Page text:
CINCINNATI — Brandon C. Davis, 31, of Cincinnati, was sentenced in U.S. District Court to 37 months in federal prison for selling more than $1 million worth of counterfeit financial and tax preparation software through an Internet auction site.
Carter Stewart, U.S. Attorney for the Southern District of Ohio; Darryl Williams, Special Agent in Charge, Internal Revenue Service Criminal Investigation (IRS); Dugan T. Wong, Inspector in Charge, U.S. Postal Inspection Service, Pittsburgh Division; and Edward J. Hanko, Special Agent in Charge, Federal Bureau of Investigation (FBI), announced the sentence handed down today by Senior U.S. District Judge Herman J. Weber.
Davis pleaded guilty on June 6, 2011 to one count each of mail fraud, copyright infringement, and two counts of filing a false income tax return. His sentence is 37 months for the mail fraud and copyright infringement and 36 months for each of the two counts of filing a false income tax return. Judge Weber ordered the sentences to run concurrently.
According to a court documents, Davis purchased software by download or on a CD, with accompanying label and packaging that was protected by copyright, namely Quicken and Turbo Tax software manufactured by Intuit, Inc. Davis copied each CD of original software multiple times without permission and created counterfeit packaging and labeling for the CDs.
Davis sold the counterfeit Intuit software on eBay, received payment, and then mailed the counterfeit software to the purchaser via the United States Postal Service. Within the packaging, Davis sometimes included a false disclaimer claiming that he was merely acting as a broker for another seller. Davis also falsely represented on the online auctions that he was selling original software, but instead the defendant sold counterfeit software, usually at prices below manufacturer’s suggested retail price.
Davis failed to report the income from the counterfeit software sales when he filed his income tax returns for 2008 and 2009.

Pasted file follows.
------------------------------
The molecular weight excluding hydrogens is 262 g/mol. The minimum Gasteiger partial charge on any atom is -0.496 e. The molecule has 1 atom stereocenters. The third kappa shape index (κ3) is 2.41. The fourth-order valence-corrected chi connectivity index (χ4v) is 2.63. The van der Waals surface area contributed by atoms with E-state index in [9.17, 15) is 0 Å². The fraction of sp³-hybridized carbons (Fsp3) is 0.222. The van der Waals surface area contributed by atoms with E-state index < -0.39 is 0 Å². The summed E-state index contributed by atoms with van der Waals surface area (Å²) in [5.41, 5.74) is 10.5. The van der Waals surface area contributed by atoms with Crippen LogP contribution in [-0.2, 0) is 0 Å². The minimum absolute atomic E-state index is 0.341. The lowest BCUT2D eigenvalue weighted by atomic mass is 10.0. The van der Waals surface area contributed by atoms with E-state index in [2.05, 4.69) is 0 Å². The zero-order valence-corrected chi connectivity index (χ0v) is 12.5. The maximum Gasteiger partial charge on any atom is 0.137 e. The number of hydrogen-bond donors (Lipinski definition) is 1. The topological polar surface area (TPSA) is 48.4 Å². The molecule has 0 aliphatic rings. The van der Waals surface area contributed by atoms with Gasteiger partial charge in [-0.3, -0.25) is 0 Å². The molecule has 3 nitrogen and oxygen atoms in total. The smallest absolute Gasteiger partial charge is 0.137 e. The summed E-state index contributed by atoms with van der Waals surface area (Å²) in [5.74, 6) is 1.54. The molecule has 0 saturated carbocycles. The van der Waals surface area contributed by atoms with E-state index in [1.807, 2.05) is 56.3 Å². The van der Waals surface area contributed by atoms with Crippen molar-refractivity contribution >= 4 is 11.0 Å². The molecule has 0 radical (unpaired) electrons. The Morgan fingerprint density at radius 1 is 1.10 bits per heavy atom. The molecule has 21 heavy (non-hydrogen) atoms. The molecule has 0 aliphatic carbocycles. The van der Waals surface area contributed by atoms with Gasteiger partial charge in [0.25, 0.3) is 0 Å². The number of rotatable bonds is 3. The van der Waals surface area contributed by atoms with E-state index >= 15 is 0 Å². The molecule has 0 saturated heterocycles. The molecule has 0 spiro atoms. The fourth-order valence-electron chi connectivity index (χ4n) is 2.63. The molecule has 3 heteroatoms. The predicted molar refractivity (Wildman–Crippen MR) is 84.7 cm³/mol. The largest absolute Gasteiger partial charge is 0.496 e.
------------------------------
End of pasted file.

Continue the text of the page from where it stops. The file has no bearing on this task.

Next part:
“To perpetuate his scheme, [Davis] created 37 different eBay accounts for the illegal sales, typically with false information used to set up the account,” Assistant U.S. Attorney Tim Mangan wrote in a sentencing memorandum filed with the court. “The funds from the sales were processed through… more than 20 different bank accounts controlled by the Defendant. This all stands in contrast to the Defendant’s tax returns, which represented that he made a modest living as an independent photographer.”
Davis was also ordered to pay $80,074.08 in restitution to the IRS, forfeit all computer items used to manufacture and distribute the fake software, as well as forfeiting a 2006 Hummer, and $192,117.31 that U.S. Postal Inspectors seized from his bank accounts. He also has to pay $158,980 in restitution to the software manufacturer.
The case was prosecuted by Assistant U.S. Attorney Timothy S. Mangan of the U.S. Attorney’s Office for the Southern District of Ohio and Trial Attorney Thomas Daugherty of the Criminal Division’s Computer Crime and Intellectual Property Section.
The sentencing announced today is an example of the type of efforts being undertaken by the Department of Justice Task Force on Intellectual Property (IP Task Force). Attorney General Eric Holder created the IP Task Force to combat the growing number of domestic and international intellectual property crimes, protect the health and safety of American consumers, and safeguard the nation’s economic security against those who seek to profit illegally from American creativity, innovation and hard work. The IP Task Force seeks to strengthen intellectual property rights protection through heightened criminal and civil enforcement, greater coordination among federal, state and local law enforcement partners, and increased focus on international enforcement efforts, including reinforcing relationships with key foreign partners and U.S. industry leaders. To learn more about the IP Task Force, go to www.justice.gov/dag/iptaskforce.
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